As mentioned earlier, lipofuscin is non-degradable and cells cannot get rid of it.93 However, actively dividing and growing cells can partially eliminate lipofuscin by diluting the pigment in each mitotic cycle. Post-mitotic cells do not have this capability. It has previously been observed that while accumulation of lipofuscin in postmitotic cells of short-lived animals is very rapid, in long-lived animals it is very slow.94 This finding suggests a relationship between lipofuscin accumulation, function of the lysosomal compartment, and cell survival. It is also worth mentioning that mitochondria of long-lived animals tend to produce significantly less superoxide and hydrogen peroxide than short-lived ones.95

The presence of undigested materials in lysosomes could be responsible for their impaired ability to fuse and/or degrade the autophagosome contents. A decrease in the lysosomal levels of the CMA receptor (LAMP-2A) is the primary defect responsible for the diminished CMA activity during aging.92 Normal CMA activity is initially maintained (during middle age) by increasing the amount of luminal chaperone. At advanced ages, the levels of the receptor are so low that compensation by the chaperone is no longer possible.96 The reasons behind the decline in receptor numbers are not known and are currently under investigation.

Role of autophagy in diseases

Several human diseases are associated with decreased autophagic activity, particularly in nondividing cells of the nervous and muscle systems where turnover of intracellular proteins may be critical. Muscular disorders, known as vacuolar myopathies, are associated with massive accumulation of imperfect autophagic or lysosomal vacuoles.97 Danon disease is characterized by cardiomyopathy and mild mental retardation and is caused by a deficiency in LAMP-2, the transmembrane protein involved in endosomal and lysosomal fusion during the late maturation phase of the autophagosome.98 Accumulation of aberrant autophagosomes has also been associated with X-linked myopathy (X-MEA),99 inclusion body myositis,100 and Marinesco-Sjögren syndrome.101

Reduced autophagic activity is also associated with neurodegenerative disorders, such as Parkinson's (PD),102 Alzheimer's (AD),103 Huntington's (HD),104 and transmissible spongiform encephalopathy (prion disease).105 Altered activity of proteolytic systems and the occurrence of intracellular protein aggregates (inclusion bodies) are characteristic of these neurodegenerative diseases. The protein that accumulates in PD is mutated α-synuclein,106 in HD the protein is an abnormally expanded form of huntingtin,107 and in AD, protein deposits of overproduced β-amyloid precursors. Reduced autophagy has also been associated with chronic liver disease and hepatocellular carcinoma due to retention of mutant alpha (1)-Anti-Trypsin Z (ATZ) protein in the ER and mitochondria of hepatocytes.108 One could hypothesize that perturbations at any stage of autophagosome biogenesis, maturation, or fusion with lysosomes would result in progressive accumulation of these aggregates and lead to disease progression.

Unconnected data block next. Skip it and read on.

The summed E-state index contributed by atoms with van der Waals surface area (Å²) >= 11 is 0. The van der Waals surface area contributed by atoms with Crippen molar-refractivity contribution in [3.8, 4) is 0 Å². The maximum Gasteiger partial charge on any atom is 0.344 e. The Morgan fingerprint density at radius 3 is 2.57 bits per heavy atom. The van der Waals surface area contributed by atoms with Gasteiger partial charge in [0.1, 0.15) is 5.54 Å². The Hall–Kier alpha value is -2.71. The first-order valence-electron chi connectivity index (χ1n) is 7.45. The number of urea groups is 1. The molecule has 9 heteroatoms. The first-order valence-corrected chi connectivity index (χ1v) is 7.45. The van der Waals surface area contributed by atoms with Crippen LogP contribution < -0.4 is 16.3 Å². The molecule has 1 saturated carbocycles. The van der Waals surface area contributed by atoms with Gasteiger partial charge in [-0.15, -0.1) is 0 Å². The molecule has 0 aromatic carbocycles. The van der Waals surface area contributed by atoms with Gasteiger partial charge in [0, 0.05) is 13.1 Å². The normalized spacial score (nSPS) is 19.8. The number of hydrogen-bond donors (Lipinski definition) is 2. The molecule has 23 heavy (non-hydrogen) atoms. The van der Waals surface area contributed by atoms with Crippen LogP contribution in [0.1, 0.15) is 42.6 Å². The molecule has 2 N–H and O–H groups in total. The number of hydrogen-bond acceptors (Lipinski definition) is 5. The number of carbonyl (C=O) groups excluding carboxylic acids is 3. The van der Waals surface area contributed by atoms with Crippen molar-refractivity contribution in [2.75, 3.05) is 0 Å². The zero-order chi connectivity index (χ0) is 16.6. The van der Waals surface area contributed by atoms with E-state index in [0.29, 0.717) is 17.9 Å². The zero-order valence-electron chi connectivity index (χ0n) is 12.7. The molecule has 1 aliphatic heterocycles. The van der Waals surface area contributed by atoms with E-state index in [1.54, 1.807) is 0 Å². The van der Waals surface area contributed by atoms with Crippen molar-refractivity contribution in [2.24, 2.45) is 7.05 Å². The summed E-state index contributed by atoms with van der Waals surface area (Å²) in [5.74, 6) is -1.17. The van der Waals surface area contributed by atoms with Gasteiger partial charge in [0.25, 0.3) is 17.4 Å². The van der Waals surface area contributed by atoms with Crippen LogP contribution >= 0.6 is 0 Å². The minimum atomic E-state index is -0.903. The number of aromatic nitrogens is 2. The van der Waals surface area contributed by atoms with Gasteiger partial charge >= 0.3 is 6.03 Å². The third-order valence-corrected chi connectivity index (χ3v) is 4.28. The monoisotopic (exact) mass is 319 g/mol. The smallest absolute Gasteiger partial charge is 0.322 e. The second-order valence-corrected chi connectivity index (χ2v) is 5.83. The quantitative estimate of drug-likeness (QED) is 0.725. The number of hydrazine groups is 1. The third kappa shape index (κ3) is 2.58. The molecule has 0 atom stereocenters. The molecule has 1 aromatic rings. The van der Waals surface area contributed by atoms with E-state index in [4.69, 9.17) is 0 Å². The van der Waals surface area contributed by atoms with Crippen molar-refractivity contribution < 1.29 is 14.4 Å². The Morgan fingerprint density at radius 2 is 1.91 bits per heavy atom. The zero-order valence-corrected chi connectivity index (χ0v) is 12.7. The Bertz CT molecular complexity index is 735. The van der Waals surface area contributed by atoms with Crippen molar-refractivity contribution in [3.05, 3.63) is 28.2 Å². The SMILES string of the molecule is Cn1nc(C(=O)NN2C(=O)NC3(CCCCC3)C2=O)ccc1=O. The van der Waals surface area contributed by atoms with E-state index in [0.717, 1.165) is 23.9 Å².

In addition to the classic aging disorders and those of premature aging, autophagy has also been implicated in pathogenesis of infectious diseases. In general, autophagy functions as a protective mechanism against infections. Most foreign invaders (bacteria, parasites, viruses) must actually bypass the autophagic line of defense before they can establish infections. In certain cases, some microorganisms have developed strategies to manipulate the autophagic machinery to their own advantage. After escaping the endophagocytic pathway and preventing fusion with lysosomes, the bacterium Brucella abortus shelters and replicates itself in autophagosome-like vesicles.109 Legionella pneumophila secretes a product that activates autophagy and allows it to replicate itself directly inside autolysosomes.110 Likewise, a virulence protein, ICP34.5, in the Herpes simplex virus antagonizes the autophagic pathway and allows the virus to escape degradation.111 Recent immunological studies have also indicated the importance of autophagy in antigen presentation and successful cellular defense. It can be speculated that the decline in autophagic activity with age may contribute to the apparent increased risk of infectious disease in the elderly.

Since autophagic elimination of aggregated proteins and damaged organelles preserves cells from further damage, autophagy could serve a protective role. Enhancement of autophagic activity in aging organisms can have preventive or therapeutic potential. Caloric restriction-induced autophagy has a well-documented effect in extending life expectancy, at least in lower eukaryotic organisms and some laboratory mammals.112 The mTOR inhibitor and autophagy promoter, rapamycin, has shown promising anticancer activity in clinical trials.113 Bacterial and viral proteins that modify autophagosome formation could also be harnessed to modulate this degradative pathway for therapeutic purposes.